On Authenticity (Or Should Susan Boyle Lose the Frock)

April 25, 2009


Susan got a makeover. TMZ (TMZ?) is outraged, claiming the transition from “grammy to glammy” has stripped her of her “natural charm.”

The story casts Susan as the innocent object of someone else’s plotting and scheming – the risk that a patronizing Diane Sawyer warned her about on Good Morning America — but this is a women who climbed up on the biggest stage in the world to take her swing. Susan will be fine.

The reaction also speaks to our sometimes tortured relationship with the idea of authenticity. Authenticity is a leadership trait we’ve come to admire, but the pursuit of authenticity can sometimes get in the way of real leadership. When it keeps the leader at the center of the leadership story, when it directs his or her energies towards personal goals, authenticity misses the point that leadership, at its core, isn’t about us. Leadership doesn’t particularly care if we ever find ourselves. Leadership asks that we get over those selves, that we abandon many of our needs and fears and insecurities to advance a larger mission.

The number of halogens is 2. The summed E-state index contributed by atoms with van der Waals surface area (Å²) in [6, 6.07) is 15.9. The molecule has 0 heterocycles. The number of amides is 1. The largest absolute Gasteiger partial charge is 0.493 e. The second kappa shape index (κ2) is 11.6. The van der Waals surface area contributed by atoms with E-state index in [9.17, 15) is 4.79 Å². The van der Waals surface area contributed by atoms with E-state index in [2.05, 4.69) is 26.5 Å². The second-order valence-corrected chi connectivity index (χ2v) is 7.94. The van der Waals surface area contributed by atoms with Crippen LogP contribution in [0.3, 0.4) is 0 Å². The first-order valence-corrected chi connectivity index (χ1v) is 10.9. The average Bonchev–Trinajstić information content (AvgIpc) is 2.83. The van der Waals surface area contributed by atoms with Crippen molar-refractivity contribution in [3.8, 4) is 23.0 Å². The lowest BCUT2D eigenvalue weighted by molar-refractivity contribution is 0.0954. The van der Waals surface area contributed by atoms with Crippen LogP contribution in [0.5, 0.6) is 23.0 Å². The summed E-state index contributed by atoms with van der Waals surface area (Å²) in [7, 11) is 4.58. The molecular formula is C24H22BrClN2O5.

That mission may require losing our “natural charm.” We may be more effective by discarding the identities that worked for us in the past. Susan Boyle created a persona that thrived in a small, Scottish village. But her goals have changed radically. She now has a chance to inspire millions with her courage and audacity. If her staying power goes up with a good dye job and a leather jacket, then I’m all for it.

The Triumph of Susan Boyle

April 17, 2009


One of the assumptions at the center of this project is that there is often someone extraordinary lurking underneath the watered-down, apologetic version of ourselves that we choose to offer the world. A leader’s central task, we believe, is to create the conditions for those extraordinary selves to thrive.   

Imagining that possibility can sometimes take a leap of faith. If you ever find yourself doubting it, join the the 20 million people (and counting) who have watched Susan Boyle’s audition for Britain’s Got Talent, the UK’s version of American Idol.  In a single, transformative moment, Susan stops apologizing.